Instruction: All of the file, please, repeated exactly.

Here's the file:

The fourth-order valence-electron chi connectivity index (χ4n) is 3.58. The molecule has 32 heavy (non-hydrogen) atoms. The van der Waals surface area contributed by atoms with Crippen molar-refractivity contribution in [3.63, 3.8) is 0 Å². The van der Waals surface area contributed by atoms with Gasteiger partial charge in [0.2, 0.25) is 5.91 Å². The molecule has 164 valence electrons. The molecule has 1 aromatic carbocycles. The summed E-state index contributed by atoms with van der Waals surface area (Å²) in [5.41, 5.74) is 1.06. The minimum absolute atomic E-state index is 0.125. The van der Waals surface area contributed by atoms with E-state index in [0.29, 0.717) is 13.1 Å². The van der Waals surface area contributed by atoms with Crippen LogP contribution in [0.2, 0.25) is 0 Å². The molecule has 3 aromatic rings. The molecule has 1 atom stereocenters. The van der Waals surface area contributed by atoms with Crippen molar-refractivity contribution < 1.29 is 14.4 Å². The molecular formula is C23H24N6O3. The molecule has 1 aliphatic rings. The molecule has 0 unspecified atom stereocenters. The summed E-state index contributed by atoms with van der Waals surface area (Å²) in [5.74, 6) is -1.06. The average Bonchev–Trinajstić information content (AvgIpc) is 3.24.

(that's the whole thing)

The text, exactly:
The fourth-order valence-electron chi connectivity index (χ4n) is 3.58. The molecule has 32 heavy (non-hydrogen) atoms. The van der Waals surface area contributed by atoms with Crippen molar-refractivity contribution in [3.63, 3.8) is 0 Å². The van der Waals surface area contributed by atoms with Gasteiger partial charge in [0.2, 0.25) is 5.91 Å². The molecule has 164 valence electrons. The molecule has 1 aromatic carbocycles. The summed E-state index contributed by atoms with van der Waals surface area (Å²) in [5.41, 5.74) is 1.06. The minimum absolute atomic E-state index is 0.125. The van der Waals surface area contributed by atoms with E-state index in [0.29, 0.717) is 13.1 Å². The van der Waals surface area contributed by atoms with Crippen LogP contribution in [0.2, 0.25) is 0 Å². The molecule has 3 aromatic rings. The molecule has 1 atom stereocenters. The van der Waals surface area contributed by atoms with Crippen molar-refractivity contribution < 1.29 is 14.4 Å². The molecular formula is C23H24N6O3. The molecule has 1 aliphatic rings. The molecule has 0 unspecified atom stereocenters. The summed E-state index contributed by atoms with van der Waals surface area (Å²) in [5.74, 6) is -1.06. The average Bonchev–Trinajstić information content (AvgIpc) is 3.24.